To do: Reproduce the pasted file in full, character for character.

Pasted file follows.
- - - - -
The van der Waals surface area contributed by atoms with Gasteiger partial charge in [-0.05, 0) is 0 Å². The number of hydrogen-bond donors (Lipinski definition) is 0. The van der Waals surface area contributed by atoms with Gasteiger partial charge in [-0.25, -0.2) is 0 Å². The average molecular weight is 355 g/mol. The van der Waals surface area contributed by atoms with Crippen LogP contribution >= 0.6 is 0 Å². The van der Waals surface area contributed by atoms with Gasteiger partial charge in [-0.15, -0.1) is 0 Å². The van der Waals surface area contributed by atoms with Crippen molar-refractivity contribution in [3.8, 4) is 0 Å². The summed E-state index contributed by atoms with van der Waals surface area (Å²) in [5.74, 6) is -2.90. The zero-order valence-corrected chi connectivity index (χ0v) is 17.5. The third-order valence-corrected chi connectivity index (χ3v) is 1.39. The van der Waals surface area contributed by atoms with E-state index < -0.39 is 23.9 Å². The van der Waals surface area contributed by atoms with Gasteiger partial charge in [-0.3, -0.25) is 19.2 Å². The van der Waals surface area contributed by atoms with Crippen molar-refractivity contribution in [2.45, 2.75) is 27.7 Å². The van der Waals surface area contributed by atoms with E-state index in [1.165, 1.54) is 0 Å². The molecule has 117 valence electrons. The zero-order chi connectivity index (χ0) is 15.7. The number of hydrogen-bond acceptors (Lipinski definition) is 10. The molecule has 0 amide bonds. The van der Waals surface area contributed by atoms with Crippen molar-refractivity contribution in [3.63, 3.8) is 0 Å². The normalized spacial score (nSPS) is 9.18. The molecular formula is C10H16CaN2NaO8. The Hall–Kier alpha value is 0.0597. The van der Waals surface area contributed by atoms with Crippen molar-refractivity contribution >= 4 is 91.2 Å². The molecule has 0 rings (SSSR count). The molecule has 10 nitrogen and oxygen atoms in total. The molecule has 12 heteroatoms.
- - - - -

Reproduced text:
The van der Waals surface area contributed by atoms with Gasteiger partial charge in [-0.05, 0) is 0 Å². The number of hydrogen-bond donors (Lipinski definition) is 0. The van der Waals surface area contributed by atoms with Gasteiger partial charge in [-0.25, -0.2) is 0 Å². The average molecular weight is 355 g/mol. The van der Waals surface area contributed by atoms with Crippen LogP contribution >= 0.6 is 0 Å². The van der Waals surface area contributed by atoms with Gasteiger partial charge in [-0.15, -0.1) is 0 Å². The van der Waals surface area contributed by atoms with Crippen molar-refractivity contribution in [3.8, 4) is 0 Å². The summed E-state index contributed by atoms with van der Waals surface area (Å²) in [5.74, 6) is -2.90. The zero-order valence-corrected chi connectivity index (χ0v) is 17.5. The third-order valence-corrected chi connectivity index (χ3v) is 1.39. The van der Waals surface area contributed by atoms with E-state index < -0.39 is 23.9 Å². The van der Waals surface area contributed by atoms with Gasteiger partial charge in [-0.3, -0.25) is 19.2 Å². The van der Waals surface area contributed by atoms with Crippen molar-refractivity contribution in [2.45, 2.75) is 27.7 Å². The van der Waals surface area contributed by atoms with E-state index in [1.165, 1.54) is 0 Å². The molecule has 117 valence electrons. The zero-order chi connectivity index (χ0) is 15.7. The number of hydrogen-bond acceptors (Lipinski definition) is 10. The molecule has 0 amide bonds. The van der Waals surface area contributed by atoms with Crippen molar-refractivity contribution in [3.63, 3.8) is 0 Å². The normalized spacial score (nSPS) is 9.18. The molecular formula is C10H16CaN2NaO8. The Hall–Kier alpha value is 0.0597. The van der Waals surface area contributed by atoms with Crippen molar-refractivity contribution >= 4 is 91.2 Å². The molecule has 0 rings (SSSR count). The molecule has 10 nitrogen and oxygen atoms in total. The molecule has 12 heteroatoms.